L'autre essai comparait le traitement d'entretien au traitement de désintoxication : entretien à la buprénorphine-naloxone versus désintoxication à la buprénorphine. Pour les sorties d'étude, les résultats étaient en faveur du traitement d'entretien : RR 2,67 (IC à 95 % de 1,85 à 3,86), ainsi que pour les résultats au suivi (RR 1,36 [IC à 95 % de 1,05 à 1,76) ; aucune différence pour la consommation d'opiacés, preuves de qualité faible.

Conclusions des auteurs

Il est difficile de tirer des conclusions sur la base de deux essais portant sur un petit nombre de participants. Par ailleurs, aucune des deux études incluses n'a examiné l'efficacité de la méthadone qui reste le médicament le plus utilisé dans le traitement du sevrage des opiacés. La pénurie de données pourrait notamment s'expliquer par la difficulté de réaliser des essais portant sur des jeunes, tant pour des raisons pratiques qu'éthiques.

Plain language summary

Detoxification treatments for opiate dependent adolescents

Detoxification treatment for heroin dependents adolescents

Review question

We reviewed the evidence on the effect of detoxification treatment compared with pharmacological maintenance treatment or psychosocial intervention in achieving abstinence on adolescents heroin dependents.

Background

Substance abuse among adolescents (13 to 18 years old) is a serious and growing problem. It is important to identify effective treatments for those who are opioid dependent. For adults, pharmacotherapy is a necessary and acceptable part of effective treatment. Detoxification agents are used to reduce withdrawal symptoms during managed withdrawal but the rate of completion of detoxification tends to be low, and rates of relapse are high. Withdrawal symptoms, particularly drug craving, may continue for weeks and even months after detoxification. The period of recovery from dependence is typically influenced by a range of psychological, social and treatment- related factors. Detoxification treatments include methadone, buprenorphine, and alpha2-adrenergic agonists.

Study characteristics

The review authors searched the literature for randomised controlled trials investigating pharmacological interventions with or without psychosocial intervention aimed at detoxification in adolescents. They found only two trials, both conducted in the USA; one compared 28-day treatment with buprenorphine, using tablets placed under the tongue, to wearing a clonidine patch in 36 opiate dependent adolescents who were treated as outpatients. The other trial compared maintenance treatment versus detoxification treatment: buprenorphine-naloxone maintenance versus buprenorphine detoxification.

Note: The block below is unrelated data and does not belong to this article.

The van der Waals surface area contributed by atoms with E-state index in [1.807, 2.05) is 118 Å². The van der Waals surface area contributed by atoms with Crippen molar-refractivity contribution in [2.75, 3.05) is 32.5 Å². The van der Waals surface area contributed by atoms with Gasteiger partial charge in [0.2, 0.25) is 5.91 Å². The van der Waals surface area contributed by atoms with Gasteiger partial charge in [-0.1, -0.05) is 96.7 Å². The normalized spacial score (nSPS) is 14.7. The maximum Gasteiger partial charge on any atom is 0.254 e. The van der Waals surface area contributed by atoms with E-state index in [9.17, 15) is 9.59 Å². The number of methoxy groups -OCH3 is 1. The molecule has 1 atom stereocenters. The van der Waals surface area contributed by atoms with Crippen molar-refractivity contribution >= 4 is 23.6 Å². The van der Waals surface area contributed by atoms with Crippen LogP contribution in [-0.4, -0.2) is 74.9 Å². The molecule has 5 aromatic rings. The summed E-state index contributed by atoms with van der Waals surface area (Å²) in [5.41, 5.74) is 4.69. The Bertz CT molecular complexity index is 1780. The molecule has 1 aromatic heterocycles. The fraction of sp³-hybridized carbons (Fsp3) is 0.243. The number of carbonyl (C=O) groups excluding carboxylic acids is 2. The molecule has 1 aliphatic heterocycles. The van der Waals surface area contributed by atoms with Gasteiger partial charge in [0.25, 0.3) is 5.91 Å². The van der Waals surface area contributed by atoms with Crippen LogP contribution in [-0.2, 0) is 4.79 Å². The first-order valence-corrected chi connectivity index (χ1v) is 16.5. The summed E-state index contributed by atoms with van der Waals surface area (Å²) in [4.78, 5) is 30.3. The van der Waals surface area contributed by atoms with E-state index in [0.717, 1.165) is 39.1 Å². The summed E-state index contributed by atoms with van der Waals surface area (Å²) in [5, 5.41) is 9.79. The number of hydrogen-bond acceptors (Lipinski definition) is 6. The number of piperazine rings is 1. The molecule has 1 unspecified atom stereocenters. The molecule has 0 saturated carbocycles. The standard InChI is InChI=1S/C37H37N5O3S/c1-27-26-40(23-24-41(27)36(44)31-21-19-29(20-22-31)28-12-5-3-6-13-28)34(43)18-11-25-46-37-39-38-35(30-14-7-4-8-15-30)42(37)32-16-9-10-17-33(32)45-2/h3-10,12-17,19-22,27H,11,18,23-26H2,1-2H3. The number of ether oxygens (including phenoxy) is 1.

Key results

The trial comparing buprenorphine with clonidine reported a trend in favour of buprenorphine in reducing the drop-out rate but no difference between treatments in the duration and severity of withdrawal symptoms. More participants in the buprenorphine group went on to long-term naltrexone treatment. Side effects were not reported. In the second trial comparing buprenorphine maintenance versus buprenorphine for detoxification, for drop out the results were in favour of maintenance treatment, At one-year follow- up, self-reported opioid use was clearly less in the maintenance group and more adolescents were enrolled in other addiction programs. Conducting trials with young people may be difficult for both practical and ethical reasons.

Quality of the evidence

This review was limited by the very few number of trials retrieved and the quality of the evidence was moderate for the comparison between buprenorphine and clonidine and low for the comparison between buprenorphine detoxification and buprenorphine maintenance. The evidence is current to January 2014.

Résumé simplifié

Traitements de désintoxication pour les adolescents présentant une dépendance aux opiacés

Traitement de désintoxication pour les adolescents ayant une dépendance à l'héroïne

Question de la revue

Nous avons examiné les preuves sur l'effet d'un traitement de désintoxication par rapport à un traitement d'entretien pharmacologique ou une intervention psychosociale pour obtenir une abstinence chez les adolescents dépendants à l'héroïne.

Contexte

L'abus de substances est un problème sérieux et croissant chez les adolescents (de 13 à 18 ans). Il est important d'identifier les traitements efficaces pour ceux qui présentent une dépendance aux opiacés. Pour les adultes, la pharmacothérapie est un élément nécessaire et acceptable du traitement efficace. Les agents de désintoxication sont utilisés pour réduire les symptômes de sevrage pendant le sevrage encadré, mais le taux d'achèvement de la désintoxication tend à être faible, et les taux de rechute sont élevés. Les symptômes de sevrage, en particulier les envies impérieuses de consommer de la drogue, peuvent perdurer pendant des semaines et même des mois après la désintoxication. Le délai de guérison de la dépendance est typiquement influencé par une gamme de facteurs psychologiques, sociaux et liés au traitement. Les traitements de désintoxication comprennent la méthadone, la buprénorphine et les agonistes alpha2-adrénergiques.

Caractéristiques des études